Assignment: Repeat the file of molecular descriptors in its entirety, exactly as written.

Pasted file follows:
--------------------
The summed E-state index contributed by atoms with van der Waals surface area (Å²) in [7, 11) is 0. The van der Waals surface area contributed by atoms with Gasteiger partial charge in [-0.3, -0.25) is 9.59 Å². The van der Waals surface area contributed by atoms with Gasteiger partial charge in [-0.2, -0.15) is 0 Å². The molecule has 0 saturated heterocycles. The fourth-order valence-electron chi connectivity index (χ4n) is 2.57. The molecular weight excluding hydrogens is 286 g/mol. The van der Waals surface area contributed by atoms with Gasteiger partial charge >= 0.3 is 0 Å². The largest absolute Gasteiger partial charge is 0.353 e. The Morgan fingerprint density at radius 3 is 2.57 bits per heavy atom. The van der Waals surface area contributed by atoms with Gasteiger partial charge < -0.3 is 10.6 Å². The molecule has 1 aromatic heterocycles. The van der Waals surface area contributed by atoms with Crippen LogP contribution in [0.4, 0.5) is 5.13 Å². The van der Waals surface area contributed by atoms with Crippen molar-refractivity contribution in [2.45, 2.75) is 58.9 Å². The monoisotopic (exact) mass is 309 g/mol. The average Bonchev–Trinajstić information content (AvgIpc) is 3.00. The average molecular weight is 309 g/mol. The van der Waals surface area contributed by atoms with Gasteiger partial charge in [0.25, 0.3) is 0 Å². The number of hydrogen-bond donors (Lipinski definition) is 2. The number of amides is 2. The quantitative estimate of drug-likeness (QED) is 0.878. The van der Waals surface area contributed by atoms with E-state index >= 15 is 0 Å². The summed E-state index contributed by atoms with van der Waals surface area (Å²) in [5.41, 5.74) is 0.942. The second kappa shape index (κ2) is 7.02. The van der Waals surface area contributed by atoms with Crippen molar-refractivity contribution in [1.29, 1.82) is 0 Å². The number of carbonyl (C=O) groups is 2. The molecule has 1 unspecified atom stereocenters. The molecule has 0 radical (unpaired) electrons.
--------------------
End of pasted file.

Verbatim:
The summed E-state index contributed by atoms with van der Waals surface area (Å²) in [7, 11) is 0. The van der Waals surface area contributed by atoms with Gasteiger partial charge in [-0.3, -0.25) is 9.59 Å². The van der Waals surface area contributed by atoms with Gasteiger partial charge in [-0.2, -0.15) is 0 Å². The molecule has 0 saturated heterocycles. The fourth-order valence-electron chi connectivity index (χ4n) is 2.57. The molecular weight excluding hydrogens is 286 g/mol. The van der Waals surface area contributed by atoms with Gasteiger partial charge >= 0.3 is 0 Å². The largest absolute Gasteiger partial charge is 0.353 e. The Morgan fingerprint density at radius 3 is 2.57 bits per heavy atom. The van der Waals surface area contributed by atoms with Gasteiger partial charge < -0.3 is 10.6 Å². The molecule has 1 aromatic heterocycles. The van der Waals surface area contributed by atoms with Crippen LogP contribution in [0.4, 0.5) is 5.13 Å². The van der Waals surface area contributed by atoms with Crippen molar-refractivity contribution in [2.45, 2.75) is 58.9 Å². The monoisotopic (exact) mass is 309 g/mol. The average Bonchev–Trinajstić information content (AvgIpc) is 3.00. The average molecular weight is 309 g/mol. The van der Waals surface area contributed by atoms with Gasteiger partial charge in [0.25, 0.3) is 0 Å². The number of hydrogen-bond donors (Lipinski definition) is 2. The number of amides is 2. The quantitative estimate of drug-likeness (QED) is 0.878. The van der Waals surface area contributed by atoms with E-state index >= 15 is 0 Å². The summed E-state index contributed by atoms with van der Waals surface area (Å²) in [5.41, 5.74) is 0.942. The second kappa shape index (κ2) is 7.02. The van der Waals surface area contributed by atoms with Crippen molar-refractivity contribution in [1.29, 1.82) is 0 Å². The number of carbonyl (C=O) groups is 2. The molecule has 1 unspecified atom stereocenters. The molecule has 0 radical (unpaired) electrons.